Thursday, 31 July 2008

What Happens To Your Blog Visitor Stats During Summer?

This is the second Summer I have been blogging and I get the sense that something seasonal might be going on with my visitor statistics. On average they tend to be lower than at any other times in the year.

I'm not sure what might be driving this. It might be akin to what we call the Silly Season and blogs like all forms of media hit a 'dry' patch during the Summer months.

Now that's an interesting thought because often I blog about events in the news, so if the news media are having trouble with inspirational ideas that would seem like an obvious connection.

Mind you I can't see how the people and events that make up the news consciously decided to take the foot off the gas in Summer, and just glancing at the BBC website there doesn't seem to be a problem with things to report. Today its headline is the gruesome story of child abuse on the island of Jersey, and there are a host of other news items.

Alternatively I was wondering if sub-consciously my mind is pre-conditioned after decades of routine to think 'yeah holidays!' and therefore my 'inspiration' and 'writing stamina' genes switch off for a while. It could of course be the 'heat' (disturbing really because that means globally warming equals lower and lower blog visitor stats)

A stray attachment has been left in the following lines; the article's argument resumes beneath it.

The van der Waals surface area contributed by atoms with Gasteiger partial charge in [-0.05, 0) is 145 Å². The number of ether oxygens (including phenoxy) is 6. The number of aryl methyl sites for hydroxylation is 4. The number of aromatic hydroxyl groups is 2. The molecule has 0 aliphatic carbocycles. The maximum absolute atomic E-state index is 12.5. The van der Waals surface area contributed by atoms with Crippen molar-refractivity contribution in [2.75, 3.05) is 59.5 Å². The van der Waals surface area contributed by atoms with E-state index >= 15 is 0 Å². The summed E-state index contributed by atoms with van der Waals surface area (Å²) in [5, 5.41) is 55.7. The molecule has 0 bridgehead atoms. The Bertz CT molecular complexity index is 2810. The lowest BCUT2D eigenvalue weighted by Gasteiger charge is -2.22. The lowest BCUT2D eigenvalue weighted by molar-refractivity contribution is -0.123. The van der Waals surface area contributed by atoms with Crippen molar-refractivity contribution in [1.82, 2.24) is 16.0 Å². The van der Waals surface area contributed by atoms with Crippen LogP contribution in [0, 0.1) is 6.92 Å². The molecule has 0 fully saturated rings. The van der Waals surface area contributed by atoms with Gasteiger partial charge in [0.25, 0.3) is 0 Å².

There could, of course be absolutely nothing in it.
Most of the blog stats that are produced provide what Statistical Process Improvement experts call Run Charts i.e. they simply show the quantity of instances on a particular occasion. What they don't show are Control Charts that indicate what can be taken as 'normal variation' for a given system. This is worked out by applying standard deviation limits. What this means is that, peaks and troughs that I might have regarded as exceptional and attributable to some special factor e.g. great blog post, use of catchy title etc, are nothing of the sort! They are just what is to be expected. That said there will be exceptions and the Control Chart will highlight those.

So,in order to really focus on what blogging tactics and contexts really have an unusual impact we need to analyse our 'run stats' with 'control' stats. Anyone from Google Analytics reading this?

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